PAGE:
Finding Krishna through dance2 min read . Updated: 29 Feb 2016, 05:00 PM IST
To mark Women's Day, 'Anamika', which merges classical dance forms with theatre, will be staged in Mumbai for the first time next week
“Anamika is a woman’s search for passion, for strength, for meaning. At its crux is the Bhakti philosophy that believes that there is a personal relationship between you and your passion, whatever that passion is," says director Meghna Das, whose production, Anamika—Searching For Krishna, will be staged at the National Centre for the Performing Arts (NCPA), Mumbai, on 2 March, to mark Women’s Day, which falls on 8 March.
The collaborative project merges three distinct classical dance forms—Bharatanatyam, Odissi and Kathak—with contemporary theatre. “It came out of the desire to take classical arts in a way that was more accessible and reached a new audience," says Das, explaining that though the performances tell the stories of women from Indian mythology —Devaki, Radha and Draupadi—whose lives were shaped by Lord Krishna, “the emotions evoked are universal and timeless. Anamika in Sanskrit means one who has no name, so in short she represents just anybody. I wanted people who watched it to think, ‘Hey that could have been me’," she says.
This is the fourth run of the show, and the first outside Bengaluru where it was first staged in February 2015. The play is being staged in Mumbai for the first time.
Actor Lekha Naidu, who plays the role of the universal woman, sets the context of this production through a monologue during which she morphs from one role to the next. From a career woman who is forced to leave behind her baby with a capable, new nanny, to a young woman who sneaks out of home to meet a new lover, and last but not least, a woman who is a victim of a sexual crime.
As Naidu acts, a parallel performance, executed by the three dancers, takes place behind her. As she delves into the lament of the career woman, another mother’s lament is related through Preethi Bharadwaj’s Bharatanatyam performance. Devaki, the biological mother of Lord Krishna, is forced to hand over her child to Yashoda and Nanda in Gokul. And while she knows that this saves him from a sure death at the hands of the tyrant Kamsa, her brother, she cannot help but yearn for the child she has lost. “Motherhood is almost always linked to Yashoda but I wanted to do Devaki because it was still unexplored," says Bharadwaj, adding that the performance was choreographed to a poem composed by Kulashekhara Alwar, the seventh of the 12 alwar saints of south India.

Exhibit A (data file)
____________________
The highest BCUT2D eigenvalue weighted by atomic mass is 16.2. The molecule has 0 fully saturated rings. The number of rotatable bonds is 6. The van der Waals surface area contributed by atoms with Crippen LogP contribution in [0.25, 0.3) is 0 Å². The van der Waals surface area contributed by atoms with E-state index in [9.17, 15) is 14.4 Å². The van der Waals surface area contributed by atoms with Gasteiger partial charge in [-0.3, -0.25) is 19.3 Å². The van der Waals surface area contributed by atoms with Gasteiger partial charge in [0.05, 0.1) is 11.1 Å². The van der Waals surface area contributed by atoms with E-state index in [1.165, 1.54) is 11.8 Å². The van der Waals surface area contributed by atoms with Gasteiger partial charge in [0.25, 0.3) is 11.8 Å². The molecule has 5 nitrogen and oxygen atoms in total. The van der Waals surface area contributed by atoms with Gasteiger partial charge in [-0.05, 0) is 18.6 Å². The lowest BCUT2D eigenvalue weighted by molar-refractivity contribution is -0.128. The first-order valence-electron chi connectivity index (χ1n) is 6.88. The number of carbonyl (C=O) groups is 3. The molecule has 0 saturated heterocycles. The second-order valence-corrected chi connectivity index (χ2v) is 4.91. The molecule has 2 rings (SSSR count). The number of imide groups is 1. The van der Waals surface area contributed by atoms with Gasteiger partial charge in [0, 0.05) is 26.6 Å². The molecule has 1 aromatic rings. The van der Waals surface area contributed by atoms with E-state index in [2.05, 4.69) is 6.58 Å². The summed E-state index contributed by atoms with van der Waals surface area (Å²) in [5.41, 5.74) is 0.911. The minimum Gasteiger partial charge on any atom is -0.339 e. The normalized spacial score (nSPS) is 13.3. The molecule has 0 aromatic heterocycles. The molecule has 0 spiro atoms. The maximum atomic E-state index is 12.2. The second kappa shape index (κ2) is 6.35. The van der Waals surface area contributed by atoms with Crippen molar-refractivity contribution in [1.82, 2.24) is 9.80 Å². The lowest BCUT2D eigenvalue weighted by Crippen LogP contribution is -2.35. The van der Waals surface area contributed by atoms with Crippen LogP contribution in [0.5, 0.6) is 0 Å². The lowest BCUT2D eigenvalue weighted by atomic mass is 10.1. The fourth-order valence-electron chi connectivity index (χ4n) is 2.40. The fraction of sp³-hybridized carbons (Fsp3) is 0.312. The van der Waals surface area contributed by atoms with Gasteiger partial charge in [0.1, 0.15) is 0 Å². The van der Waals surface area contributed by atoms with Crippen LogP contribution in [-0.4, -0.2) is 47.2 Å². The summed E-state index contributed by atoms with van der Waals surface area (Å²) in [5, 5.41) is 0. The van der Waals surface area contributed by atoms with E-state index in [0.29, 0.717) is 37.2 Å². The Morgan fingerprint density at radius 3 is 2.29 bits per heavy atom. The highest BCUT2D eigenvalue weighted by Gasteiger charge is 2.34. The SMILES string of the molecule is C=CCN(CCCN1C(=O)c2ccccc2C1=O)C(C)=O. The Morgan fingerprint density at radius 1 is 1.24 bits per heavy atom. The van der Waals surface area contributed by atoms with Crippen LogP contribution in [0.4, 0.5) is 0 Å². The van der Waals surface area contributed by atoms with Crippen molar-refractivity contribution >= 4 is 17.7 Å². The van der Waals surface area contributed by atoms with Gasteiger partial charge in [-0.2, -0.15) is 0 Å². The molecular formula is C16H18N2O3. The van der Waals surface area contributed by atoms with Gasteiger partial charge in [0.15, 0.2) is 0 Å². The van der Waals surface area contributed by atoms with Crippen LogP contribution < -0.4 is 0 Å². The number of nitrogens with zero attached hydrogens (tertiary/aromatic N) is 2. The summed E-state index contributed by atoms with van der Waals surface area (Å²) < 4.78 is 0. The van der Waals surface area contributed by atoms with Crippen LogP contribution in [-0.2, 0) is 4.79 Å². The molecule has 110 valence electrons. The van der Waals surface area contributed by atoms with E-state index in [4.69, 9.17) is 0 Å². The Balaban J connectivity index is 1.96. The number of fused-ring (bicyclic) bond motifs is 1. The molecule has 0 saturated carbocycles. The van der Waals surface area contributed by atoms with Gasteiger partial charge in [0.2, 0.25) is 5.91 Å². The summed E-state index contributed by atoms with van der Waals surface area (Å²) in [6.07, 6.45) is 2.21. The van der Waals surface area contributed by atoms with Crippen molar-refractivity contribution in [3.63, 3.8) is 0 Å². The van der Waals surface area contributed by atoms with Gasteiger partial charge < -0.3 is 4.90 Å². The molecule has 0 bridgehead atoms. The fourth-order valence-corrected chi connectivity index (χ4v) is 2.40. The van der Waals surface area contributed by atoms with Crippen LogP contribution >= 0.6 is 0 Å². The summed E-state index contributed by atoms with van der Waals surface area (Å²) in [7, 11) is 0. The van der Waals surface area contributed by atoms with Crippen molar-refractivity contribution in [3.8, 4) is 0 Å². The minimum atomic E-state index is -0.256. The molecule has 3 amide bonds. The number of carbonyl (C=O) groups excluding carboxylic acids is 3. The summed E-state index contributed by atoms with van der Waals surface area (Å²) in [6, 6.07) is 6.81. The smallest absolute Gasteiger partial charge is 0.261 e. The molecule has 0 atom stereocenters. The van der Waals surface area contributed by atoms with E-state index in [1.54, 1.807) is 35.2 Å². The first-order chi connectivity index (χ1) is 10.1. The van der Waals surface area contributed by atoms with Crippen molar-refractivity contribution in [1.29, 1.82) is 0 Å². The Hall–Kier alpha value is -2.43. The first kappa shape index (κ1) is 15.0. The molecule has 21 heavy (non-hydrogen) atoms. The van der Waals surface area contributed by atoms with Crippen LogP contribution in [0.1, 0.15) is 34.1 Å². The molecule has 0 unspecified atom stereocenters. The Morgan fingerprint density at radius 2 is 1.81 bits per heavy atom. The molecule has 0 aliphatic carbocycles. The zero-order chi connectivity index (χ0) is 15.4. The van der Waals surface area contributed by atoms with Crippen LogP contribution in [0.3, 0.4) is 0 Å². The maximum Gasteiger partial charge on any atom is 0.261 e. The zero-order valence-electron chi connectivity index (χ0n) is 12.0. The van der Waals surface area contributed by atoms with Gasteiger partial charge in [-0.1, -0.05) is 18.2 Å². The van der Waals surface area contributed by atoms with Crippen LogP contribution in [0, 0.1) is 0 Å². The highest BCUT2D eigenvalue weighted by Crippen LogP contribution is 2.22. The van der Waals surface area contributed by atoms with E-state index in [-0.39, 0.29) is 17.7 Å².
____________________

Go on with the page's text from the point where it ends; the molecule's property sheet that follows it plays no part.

Freshly minted love, full of cutesy instances, shy glances and memories that warm your heart is the next theme that Naidu explores in this production. And Radha, errant wife and reckless lover of the young Krishna, embodies it. “As an Odissi dancer, I was introduced to Jaydeva’s poetry very early. We do a lot of work with the Geet Govinda and I have performed pieces from there for many years," says the director.
The final piece deals with a woman being violated, humiliated and let down. Like Draupadi. Pooja Pant, whose Kathak performance tells the story of the common wife of the five Pandava brothers, explains that she will be performing in the Baithaki style—seated, she will use hand movements and facial expressions to convey the different emotions.
Anamika—Searching For Krishna will be staged on 2 March, 6pm/8pm at the Experimental Theatre, National Centre for the Performing Arts, NCPA Marg, Nariman Point, Mumbai. Tickets, ₹ 250, ₹ 500, available at in.bookmyshow.com